Women entrepreneurs often have to work harder than their male counterparts to find connections for early-stage capital.
Five local organizations are working to change that. They are hosting an inaugural IN-AWE virtual event that will bring together partners and resources who support women as innovators and entrepreneurs in the Tampa-St. Petersburg area and across Florida.
IN-AWE, which stands for Investing In, Nurturing & Accelerating Women Entrepreneurs, offers an opportunity for networking, exchanging ideas and showcasing how ideas become businesses and how startups find funding. The online event on Oct. 22 from 5:30 to 7 p.m. is free, but registration is required. Click here to register.
The program features Alex Sink, Florida’s former chief financial officer, and India Witte, executive director of University of South Florida’s Foundation of Women in Leadership & Philanthropy, along with investor and founder panels and a mini-pitch competition.
The event is a natural way to honor 2020 as The Year of the Woman, despite being co-opted by Covid-19, said Dee Garcia, director of development at Tampa Bay Wave and a member of USF WLP.
Wave and USF WLP, Embarc Collective, Synapse Florida and Tampa Bay Business & Wealth magazine are co-hosts for IN-AWE. The organizations are community partners and collaborators, but have not previously co-hosted an event together, Garcia said.
Before the pandemic hit, Garcia had assembled a panel discussion for the USF WLP’s annual symposium to discuss women in technology and the resources available to support them. A live, follow-up cocktail event was planned by USF WLP, along with Wave and Embarc, who are working together on an accelerator program for women called Tech Women Rising.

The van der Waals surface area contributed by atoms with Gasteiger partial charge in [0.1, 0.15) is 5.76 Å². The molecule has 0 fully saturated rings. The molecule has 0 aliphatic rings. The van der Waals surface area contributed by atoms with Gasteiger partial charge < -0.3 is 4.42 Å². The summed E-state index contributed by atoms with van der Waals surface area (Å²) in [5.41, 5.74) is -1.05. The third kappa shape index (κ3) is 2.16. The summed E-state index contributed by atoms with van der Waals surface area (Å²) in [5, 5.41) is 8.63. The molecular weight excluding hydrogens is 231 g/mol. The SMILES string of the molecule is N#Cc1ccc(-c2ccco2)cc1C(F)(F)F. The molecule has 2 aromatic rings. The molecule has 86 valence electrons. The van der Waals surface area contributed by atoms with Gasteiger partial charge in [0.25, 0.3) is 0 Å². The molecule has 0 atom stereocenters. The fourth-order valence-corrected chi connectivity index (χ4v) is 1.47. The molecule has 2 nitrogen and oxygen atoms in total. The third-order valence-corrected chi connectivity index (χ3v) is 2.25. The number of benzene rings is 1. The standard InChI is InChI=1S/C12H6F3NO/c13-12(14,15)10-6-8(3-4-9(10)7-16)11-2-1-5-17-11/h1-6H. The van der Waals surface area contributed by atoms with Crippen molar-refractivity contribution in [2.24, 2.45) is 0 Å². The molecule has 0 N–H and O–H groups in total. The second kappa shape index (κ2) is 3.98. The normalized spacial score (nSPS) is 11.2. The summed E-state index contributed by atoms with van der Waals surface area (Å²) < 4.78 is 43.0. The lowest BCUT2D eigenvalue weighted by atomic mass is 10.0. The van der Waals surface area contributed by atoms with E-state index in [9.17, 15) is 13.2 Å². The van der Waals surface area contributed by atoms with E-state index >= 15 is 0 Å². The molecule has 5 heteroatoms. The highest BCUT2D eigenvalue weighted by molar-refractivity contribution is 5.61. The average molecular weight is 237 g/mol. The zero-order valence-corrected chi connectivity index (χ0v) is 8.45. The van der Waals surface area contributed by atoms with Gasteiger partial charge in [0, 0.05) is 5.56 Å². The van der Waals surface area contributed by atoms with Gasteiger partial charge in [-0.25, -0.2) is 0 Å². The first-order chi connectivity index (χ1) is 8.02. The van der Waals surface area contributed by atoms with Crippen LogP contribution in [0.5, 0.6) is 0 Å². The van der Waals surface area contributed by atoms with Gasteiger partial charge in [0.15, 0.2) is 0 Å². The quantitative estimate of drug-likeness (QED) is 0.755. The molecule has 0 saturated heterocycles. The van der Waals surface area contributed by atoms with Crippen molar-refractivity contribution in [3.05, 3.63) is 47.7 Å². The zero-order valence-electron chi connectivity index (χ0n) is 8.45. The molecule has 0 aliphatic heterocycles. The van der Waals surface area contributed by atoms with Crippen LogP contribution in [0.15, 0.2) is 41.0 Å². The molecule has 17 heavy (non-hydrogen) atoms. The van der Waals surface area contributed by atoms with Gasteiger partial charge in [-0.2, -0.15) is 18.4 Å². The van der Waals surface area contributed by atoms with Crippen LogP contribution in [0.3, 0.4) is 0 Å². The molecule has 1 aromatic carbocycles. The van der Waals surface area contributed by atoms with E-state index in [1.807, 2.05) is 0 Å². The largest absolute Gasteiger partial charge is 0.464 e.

Covid-19 changed the plans for the cocktail event. The co-hosting group was expanded to add Synapse and Tampa Bay Business & Wealth and pivoted to a virtual event, Garcia said in an email Q&A with St. Pete Catalyst.
Garcia: We invited other community partners to invite their networks and hope this conversation inspires aspiring female entrepreneurs and offers awareness to women of influence, as a sort of call-to-action to get involved. They may be very involved in making Tampa Bay and Florida the envy of communities everywhere, but perhaps are not yet as aware of the importance that innovation and entrepreneurship adds to the economic growth engine and our national reputation as welcoming to talented innovators. We will be sending out a resource guide post-event to help make connections for carrying the conversation and activities forward. We are contemplating additional connectivity events in the near future. We know there is a high level of interest both from potential female founders and female investors, based on the hundreds of registrations and questions we received. This cocktail conversation cannot address all the questions we received, but at least we’ll touch the tip of the iceberg.
Catalyst: Is this for women just thinking about starting a business, or for those who already have launched?